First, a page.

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On journalism, cheap shots at John Adams, and the legitimacy we give to the words others say
It comes as no surprise that a politician known for his lowbrow instincts is workshopping denigrating nicknames for his opponents as the 2024 Presidential cycle approaches. But there is a lesson to be learned from the recent past: It is absolutely not necessary to repeat the denigrations in order to report on the subject.
■ This reminder should be taped to every journalist's laptop and locked on every one of their smartphone screens: Every time you repeat a nasty nickname or a disingenuous turn of phrase -- even if you think you're merely mocking the nastiness yourself -- you're granting it a tiny little sliver of legitimacy. You don't have to do that. You really don't.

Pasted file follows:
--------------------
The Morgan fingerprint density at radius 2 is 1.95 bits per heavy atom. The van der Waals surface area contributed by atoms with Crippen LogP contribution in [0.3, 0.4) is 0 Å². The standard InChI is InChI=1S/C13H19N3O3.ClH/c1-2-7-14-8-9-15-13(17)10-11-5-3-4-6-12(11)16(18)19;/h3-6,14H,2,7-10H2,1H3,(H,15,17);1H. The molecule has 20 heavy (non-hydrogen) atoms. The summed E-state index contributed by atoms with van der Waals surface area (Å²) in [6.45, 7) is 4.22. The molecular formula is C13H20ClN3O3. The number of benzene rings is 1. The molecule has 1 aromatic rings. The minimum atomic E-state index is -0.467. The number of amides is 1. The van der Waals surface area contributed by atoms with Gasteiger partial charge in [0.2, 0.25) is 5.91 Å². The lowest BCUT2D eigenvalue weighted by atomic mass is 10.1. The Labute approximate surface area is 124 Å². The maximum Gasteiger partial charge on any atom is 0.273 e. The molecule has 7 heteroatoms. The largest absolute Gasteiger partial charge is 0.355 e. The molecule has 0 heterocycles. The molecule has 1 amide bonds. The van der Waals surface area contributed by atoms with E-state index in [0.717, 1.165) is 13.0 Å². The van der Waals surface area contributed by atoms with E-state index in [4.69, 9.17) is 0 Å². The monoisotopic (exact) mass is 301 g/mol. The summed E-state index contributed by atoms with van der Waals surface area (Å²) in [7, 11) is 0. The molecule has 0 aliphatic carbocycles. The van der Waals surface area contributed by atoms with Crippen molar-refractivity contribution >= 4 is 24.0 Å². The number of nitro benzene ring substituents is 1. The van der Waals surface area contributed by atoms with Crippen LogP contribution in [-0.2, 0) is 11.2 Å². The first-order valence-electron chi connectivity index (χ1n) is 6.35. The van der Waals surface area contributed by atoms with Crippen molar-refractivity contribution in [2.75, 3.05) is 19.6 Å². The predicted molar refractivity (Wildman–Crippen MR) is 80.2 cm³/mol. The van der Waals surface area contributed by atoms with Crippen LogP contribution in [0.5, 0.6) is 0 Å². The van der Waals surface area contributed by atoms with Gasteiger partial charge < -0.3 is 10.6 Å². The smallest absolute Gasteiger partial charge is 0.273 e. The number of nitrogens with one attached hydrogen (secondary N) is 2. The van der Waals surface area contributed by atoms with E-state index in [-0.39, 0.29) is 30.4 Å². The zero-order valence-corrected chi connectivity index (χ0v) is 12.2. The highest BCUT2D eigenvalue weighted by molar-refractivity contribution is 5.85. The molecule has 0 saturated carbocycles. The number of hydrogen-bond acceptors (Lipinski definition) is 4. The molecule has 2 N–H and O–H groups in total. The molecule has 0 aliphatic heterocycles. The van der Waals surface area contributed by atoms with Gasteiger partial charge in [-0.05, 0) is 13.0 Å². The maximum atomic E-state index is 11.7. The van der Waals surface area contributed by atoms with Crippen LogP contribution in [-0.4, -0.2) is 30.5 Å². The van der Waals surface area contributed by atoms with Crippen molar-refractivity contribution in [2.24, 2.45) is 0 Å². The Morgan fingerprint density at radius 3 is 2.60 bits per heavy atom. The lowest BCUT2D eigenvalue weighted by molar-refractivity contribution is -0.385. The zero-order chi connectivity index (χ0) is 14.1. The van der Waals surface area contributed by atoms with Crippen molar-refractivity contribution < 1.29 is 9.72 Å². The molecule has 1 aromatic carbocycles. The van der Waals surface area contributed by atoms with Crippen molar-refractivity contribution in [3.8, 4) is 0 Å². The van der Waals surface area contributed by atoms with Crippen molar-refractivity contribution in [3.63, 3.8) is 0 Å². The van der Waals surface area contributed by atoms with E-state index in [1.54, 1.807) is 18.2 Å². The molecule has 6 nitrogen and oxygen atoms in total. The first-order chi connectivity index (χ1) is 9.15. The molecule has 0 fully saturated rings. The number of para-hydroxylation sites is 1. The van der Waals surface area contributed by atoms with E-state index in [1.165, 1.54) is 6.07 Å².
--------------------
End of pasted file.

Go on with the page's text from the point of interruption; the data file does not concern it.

■ It's not just a lesson for journalists and commentators, of course. If the "social" part of "social media" means anything, then it is by every small act of engagement that ordinary users confer their own legitimacy on what is being said. And we can withhold that legitimacy by choosing not to take part.
■ Politics in America has always been something of a full-contact sport. Partisans on Thomas Jefferson's side in the 1800 Presidential campaign blasted John Adams as a "hideous hermaphroditical character, which has neither the force and firmness of a man, nor the gentleness and sensibility of a woman." It's always been rough-and-tumble.
■ But it takes a certain kind of laziness to merely transcribe insults and call it journalism. Quoting the insult legitimizes it. When a child calls another "Fatso" or "Dummy" on the playground, no competent teacher repeats the insult unless expressly necessary.
■ The central fact of an insult is what it says about the party expressing it. And if the only idea a person has available to express is a cartoonish insult, then they don't really have anything to say that is worth reporting.